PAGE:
#72

In fact, there are SENIOR classmates around that can’t even hold our RC remote, so her hand size is…12cm. Say that is…4.7 inch.
Mine is 15 cm, and that is… 6 inches.
And I am just a junior…


(Pharap) #73

How does one measure hand size?

Thumb tip to pinky tip?
Just the palm?
Thumb to palm?


#74

I measure them from the top middle finger to the bottom of the palm (put your arm on the table, and “raise” up your hand only. Measure height of the middle finger.


#75

After eagerly waiting for all the parts to arrive. I received the PCBs today and couldn’t wait soldering one up to see final result and test it :smiley:


Pretty satisfied with the result :slight_smile:


Test success!

The buttons are still in transit. So I couldn’t solder, show and test it. to be continued


(Scott R) #76

They look great I love how the vias make it look like the ghost is blushing :blush:


#77

I intentionally positioned it there for that effect. Well spotted :+1:


(Stephane C) #78

I may have a question that may sound stupid a little… We are limited to the amount of times we can flash a new sketch to the Arduboy right? Does using a flash cart(ridge) like that remove that restriction or it’s basically just using the cartridge to store the sketches to flash?

If so i would love to be able to use that :wink:


#79

Great job @Mr.Blinky! Looks amazing and I cant wait for everything to be finalized and in the hands of Arduboy enthusiasts.


#80

Yes the ATMEGA32U4 datasheet speaks of 10000 write/erase cycles. It may be hard to imagine how long that will last. But If you played 3 different games every day it would last for over 9 Years.

No the ristriction is not removed. Sketches are stored in the flashcart chip and programmed into the ATMEGA32U4 when you want to change the game.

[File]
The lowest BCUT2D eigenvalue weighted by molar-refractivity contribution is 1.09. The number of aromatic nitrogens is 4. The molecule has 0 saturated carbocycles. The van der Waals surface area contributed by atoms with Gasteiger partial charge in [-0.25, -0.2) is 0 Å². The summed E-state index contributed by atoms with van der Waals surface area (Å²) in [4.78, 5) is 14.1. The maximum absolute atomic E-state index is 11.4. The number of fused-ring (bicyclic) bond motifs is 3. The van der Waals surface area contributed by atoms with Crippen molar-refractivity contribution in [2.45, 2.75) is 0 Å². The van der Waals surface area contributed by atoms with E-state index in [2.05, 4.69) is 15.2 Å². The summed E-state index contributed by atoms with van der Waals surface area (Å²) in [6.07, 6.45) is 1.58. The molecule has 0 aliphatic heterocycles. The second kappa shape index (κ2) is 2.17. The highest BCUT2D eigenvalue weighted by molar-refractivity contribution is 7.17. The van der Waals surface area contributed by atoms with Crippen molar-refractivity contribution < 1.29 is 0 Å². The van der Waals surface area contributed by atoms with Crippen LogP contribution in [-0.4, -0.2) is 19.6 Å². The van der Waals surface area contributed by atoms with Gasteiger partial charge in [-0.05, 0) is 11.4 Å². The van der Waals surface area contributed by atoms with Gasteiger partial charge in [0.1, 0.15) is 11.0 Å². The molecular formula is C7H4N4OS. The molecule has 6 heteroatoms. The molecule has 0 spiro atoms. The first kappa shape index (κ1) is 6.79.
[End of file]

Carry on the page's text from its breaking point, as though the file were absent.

Unlike the GameBuino the loader is builtin. So no flash write/erase cycles are lost when you want to change a game. It’s basically the same as if you would upload a sketch using the Arduino IDE. But instead the sketch is ‘uploaded’ from the flashcart.

When you switch power on. the last flashed game starts. no flash writing /erasing is done.


#81

It basically provide something to flash the chip on-the-move, if I am right.
And I assume was the effect of @Mr.Blinky’s custom bootloader :slight_smile:
Which don’t sound too bad, as he said:

I mean, unless you flash it less than 20 times (during my intense develop stages it is not strange for me to flash it 50 times a day)
That is why I am going to build a Proto-shield “Arduboy” for use with a Arduino Leonardo. When I burned the core out(which sound bad but however, will happen), I can just spend 7$ and get another new Leonardo.

My English teacher (also a geek) say if you have a hot air workstation (required to solder and unsolder the ATmega32U4), you can get that chip (for 2$) and solder it onto the board, but it prove to be quite tedious…